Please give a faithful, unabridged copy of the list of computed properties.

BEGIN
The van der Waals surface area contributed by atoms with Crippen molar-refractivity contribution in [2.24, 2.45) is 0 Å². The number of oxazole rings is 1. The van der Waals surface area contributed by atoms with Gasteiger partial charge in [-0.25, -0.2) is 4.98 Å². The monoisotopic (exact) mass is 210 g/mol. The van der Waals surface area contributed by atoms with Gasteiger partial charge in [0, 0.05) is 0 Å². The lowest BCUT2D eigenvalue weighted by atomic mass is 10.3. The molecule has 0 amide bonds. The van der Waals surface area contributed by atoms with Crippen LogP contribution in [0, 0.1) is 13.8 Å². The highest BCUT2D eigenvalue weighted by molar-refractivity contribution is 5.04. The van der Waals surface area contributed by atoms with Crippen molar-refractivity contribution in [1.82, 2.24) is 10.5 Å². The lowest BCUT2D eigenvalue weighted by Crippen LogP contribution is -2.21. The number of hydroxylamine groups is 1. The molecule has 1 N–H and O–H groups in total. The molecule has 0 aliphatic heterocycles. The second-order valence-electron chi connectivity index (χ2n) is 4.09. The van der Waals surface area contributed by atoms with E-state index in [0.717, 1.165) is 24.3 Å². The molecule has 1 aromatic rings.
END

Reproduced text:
The van der Waals surface area contributed by atoms with Crippen molar-refractivity contribution in [2.24, 2.45) is 0 Å². The number of oxazole rings is 1. The van der Waals surface area contributed by atoms with Gasteiger partial charge in [-0.25, -0.2) is 4.98 Å². The monoisotopic (exact) mass is 210 g/mol. The van der Waals surface area contributed by atoms with Gasteiger partial charge in [0, 0.05) is 0 Å². The lowest BCUT2D eigenvalue weighted by atomic mass is 10.3. The molecule has 0 amide bonds. The van der Waals surface area contributed by atoms with Crippen LogP contribution in [0, 0.1) is 13.8 Å². The highest BCUT2D eigenvalue weighted by molar-refractivity contribution is 5.04. The van der Waals surface area contributed by atoms with Crippen molar-refractivity contribution in [1.82, 2.24) is 10.5 Å². The lowest BCUT2D eigenvalue weighted by Crippen LogP contribution is -2.21. The number of hydroxylamine groups is 1. The molecule has 1 N–H and O–H groups in total. The molecule has 0 aliphatic heterocycles. The second-order valence-electron chi connectivity index (χ2n) is 4.09. The van der Waals surface area contributed by atoms with E-state index in [0.717, 1.165) is 24.3 Å². The molecule has 1 aromatic rings.